The Morrison Government’s tough new union governance laws have been delayed with the Fair Work (Registered Organisations) Amendment (Ensuring Integrity) Bill 2019 referred to a Senate Committee for Inquiry.

The delay follows Minister for Industrial Relations Christian Porter introducing and passing the Bill through the Lower House of Parliament on 4 July.

The Senate Education and Employment Legislation Committee will now undertake an inquiry into the legislation, handing down on a report by 25 October before a likely vote in November.

“The Morrison government makes no apologies for upholding the rule of law and cracking down on lawbreakers – particularly those who refuse to address longstanding and repeated law-breaking behaviour,” Mr Porter said in a Fairfax Media article.

The Government was cautious of the Ensuring Integrity Bill gaining sufficient crossbench support when introduced in 2017, however there is more confidence it can secure the necessary support of four out of six crossbenchers in the new Senate.

“AMMA is hopeful that the 46th Parliament of Australia, including the new Senate Crossbench, will take a sensible approach to reforms; reforms intended to protect everyday Australians from corruption and unlawfulness by those they entrust to represent their interests,” AMMA chief executive Steve Knott said.

“Containing balanced, reasonable and necessary steps to begin to lift the standards and behaviours of all registered organisations to better meet community expectations, the measures address failing public confidence through higher governance and reporting standards.

“Further, the Bill would ensure governance and accountability of Registered Organisations and their officials more closely aligns with that applying to companies and their directors under Australian corporations law.”

Pressure is on the Labor Party to pass the Bill with Opposition Leader Anthony Albanese moving to expel CFMMEU official John Setka from the ALP for well-documented misconduct, who later sought an injunction to stop his expulsion.

However, reports suggest it is almost certain the ALP and Greens will oppose the legislation.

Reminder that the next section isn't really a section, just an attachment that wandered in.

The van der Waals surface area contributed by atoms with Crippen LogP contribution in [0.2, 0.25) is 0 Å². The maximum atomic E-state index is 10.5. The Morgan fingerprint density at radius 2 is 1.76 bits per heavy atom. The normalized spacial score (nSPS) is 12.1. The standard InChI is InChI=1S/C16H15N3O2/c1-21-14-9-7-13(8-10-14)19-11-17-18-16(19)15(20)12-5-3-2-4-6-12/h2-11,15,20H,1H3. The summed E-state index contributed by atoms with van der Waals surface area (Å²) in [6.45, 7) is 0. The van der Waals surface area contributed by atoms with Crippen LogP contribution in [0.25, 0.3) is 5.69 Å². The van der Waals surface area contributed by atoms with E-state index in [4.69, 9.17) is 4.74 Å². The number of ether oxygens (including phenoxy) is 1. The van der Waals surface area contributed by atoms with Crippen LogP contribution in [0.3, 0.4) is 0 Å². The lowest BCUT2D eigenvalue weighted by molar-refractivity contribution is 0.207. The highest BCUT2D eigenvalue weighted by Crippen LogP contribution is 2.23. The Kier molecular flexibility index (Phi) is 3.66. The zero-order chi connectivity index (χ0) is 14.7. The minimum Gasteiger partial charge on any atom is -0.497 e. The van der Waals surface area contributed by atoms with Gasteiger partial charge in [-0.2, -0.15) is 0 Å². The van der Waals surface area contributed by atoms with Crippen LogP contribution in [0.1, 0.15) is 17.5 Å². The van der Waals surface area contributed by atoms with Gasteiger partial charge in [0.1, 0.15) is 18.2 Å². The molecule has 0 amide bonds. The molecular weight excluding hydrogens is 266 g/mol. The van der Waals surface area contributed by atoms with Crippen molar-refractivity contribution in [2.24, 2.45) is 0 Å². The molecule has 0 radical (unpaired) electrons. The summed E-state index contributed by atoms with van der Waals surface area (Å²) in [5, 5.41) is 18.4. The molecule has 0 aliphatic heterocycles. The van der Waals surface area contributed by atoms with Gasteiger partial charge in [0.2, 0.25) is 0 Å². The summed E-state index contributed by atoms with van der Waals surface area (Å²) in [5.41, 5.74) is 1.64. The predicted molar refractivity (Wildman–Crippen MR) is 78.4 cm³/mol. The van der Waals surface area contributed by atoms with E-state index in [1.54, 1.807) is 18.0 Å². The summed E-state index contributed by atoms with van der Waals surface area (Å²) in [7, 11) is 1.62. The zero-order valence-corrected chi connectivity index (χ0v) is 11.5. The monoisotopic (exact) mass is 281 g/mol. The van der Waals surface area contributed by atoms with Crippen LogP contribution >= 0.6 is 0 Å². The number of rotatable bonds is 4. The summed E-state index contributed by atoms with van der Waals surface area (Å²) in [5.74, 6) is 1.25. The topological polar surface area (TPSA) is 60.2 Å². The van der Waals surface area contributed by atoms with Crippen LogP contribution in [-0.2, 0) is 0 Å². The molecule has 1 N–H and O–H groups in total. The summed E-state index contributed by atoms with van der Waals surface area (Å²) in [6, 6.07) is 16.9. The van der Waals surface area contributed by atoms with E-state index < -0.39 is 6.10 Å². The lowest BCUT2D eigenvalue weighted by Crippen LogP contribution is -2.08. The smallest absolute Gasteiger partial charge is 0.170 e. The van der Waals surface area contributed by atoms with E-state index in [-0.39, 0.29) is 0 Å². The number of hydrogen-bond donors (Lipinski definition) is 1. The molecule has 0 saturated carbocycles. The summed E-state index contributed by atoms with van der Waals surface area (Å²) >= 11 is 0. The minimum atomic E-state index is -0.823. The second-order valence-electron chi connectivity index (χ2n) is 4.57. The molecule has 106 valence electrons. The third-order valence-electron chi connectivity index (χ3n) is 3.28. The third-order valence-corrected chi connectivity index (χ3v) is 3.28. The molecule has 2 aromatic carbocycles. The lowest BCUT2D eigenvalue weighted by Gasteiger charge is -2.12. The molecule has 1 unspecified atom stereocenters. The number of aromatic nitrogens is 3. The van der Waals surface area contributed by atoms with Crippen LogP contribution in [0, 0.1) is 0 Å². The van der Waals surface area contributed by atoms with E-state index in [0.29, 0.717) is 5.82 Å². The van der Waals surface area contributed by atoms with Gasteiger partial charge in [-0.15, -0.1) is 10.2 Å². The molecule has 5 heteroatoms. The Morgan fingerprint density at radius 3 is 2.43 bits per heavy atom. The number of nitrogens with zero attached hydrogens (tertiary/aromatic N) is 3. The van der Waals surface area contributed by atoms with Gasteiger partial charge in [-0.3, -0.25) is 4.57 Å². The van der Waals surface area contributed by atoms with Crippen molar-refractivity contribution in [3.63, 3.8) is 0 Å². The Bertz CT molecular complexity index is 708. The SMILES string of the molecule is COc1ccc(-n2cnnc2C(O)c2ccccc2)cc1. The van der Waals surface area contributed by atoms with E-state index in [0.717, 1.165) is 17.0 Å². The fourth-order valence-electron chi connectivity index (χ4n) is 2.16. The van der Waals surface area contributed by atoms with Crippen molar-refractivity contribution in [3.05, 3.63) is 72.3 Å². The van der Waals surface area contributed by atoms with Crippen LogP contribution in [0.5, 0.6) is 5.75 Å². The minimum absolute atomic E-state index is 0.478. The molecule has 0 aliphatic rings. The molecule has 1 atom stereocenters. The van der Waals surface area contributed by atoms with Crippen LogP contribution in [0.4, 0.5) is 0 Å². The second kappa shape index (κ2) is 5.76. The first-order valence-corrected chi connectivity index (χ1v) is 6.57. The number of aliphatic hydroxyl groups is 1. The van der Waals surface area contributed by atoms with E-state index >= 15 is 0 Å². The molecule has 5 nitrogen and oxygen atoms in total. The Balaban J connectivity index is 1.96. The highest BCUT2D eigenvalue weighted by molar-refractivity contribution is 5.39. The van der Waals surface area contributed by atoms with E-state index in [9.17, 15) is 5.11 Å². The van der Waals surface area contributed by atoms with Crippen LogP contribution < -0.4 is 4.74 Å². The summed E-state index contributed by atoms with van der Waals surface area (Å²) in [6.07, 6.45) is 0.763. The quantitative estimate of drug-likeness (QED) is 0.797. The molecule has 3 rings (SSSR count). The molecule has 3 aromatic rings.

The Australian Council of Trade Unions has publicly said the proposed laws are “fundamentally unfair” and the Labor Party’s Shadow Minister for Industrial Relations Tony Burke said he still has “significant problems with this bill, which will ultimately hurt ordinary workers”.

Employers want to see Parliament act on integrity

AMMA and its members have long backed the measures within the Bill and have continually restated the group’s strong support to new Minister for Industrial Relations Christian Porter.

The changes brought about by the Ensuring Integrity Bill are necessary to disincentivise law-breaking and remove recidivist offenders from holding positions of office within Australian registered organisations, including both trade unions and registered employer groups.

Specifically, the Ensuring Integrity Bill would:

  1. introduce a public interest test for amalgamations of registered organisations
  2. allow for automatic disqualification of registered organisations for “serious criminal offences”
  3. establish an offence for a disqualified person to continue to act as an official
  4. allow the Federal Court to:
  • prohibit officials from holding office if not “fit and proper persons”
  • cancel the registration of an organisation
  • hear applications for a range of other orders
  • order remedial action to deal with governance issues
  • appoint an administrator to an organisation

AMMA will be providing a submission supporting the legislation as an effective legislative deterrent to the unlawful and inappropriate actions of trade unions and their officials.

Submissions close on 29 August 2019 and can be made here.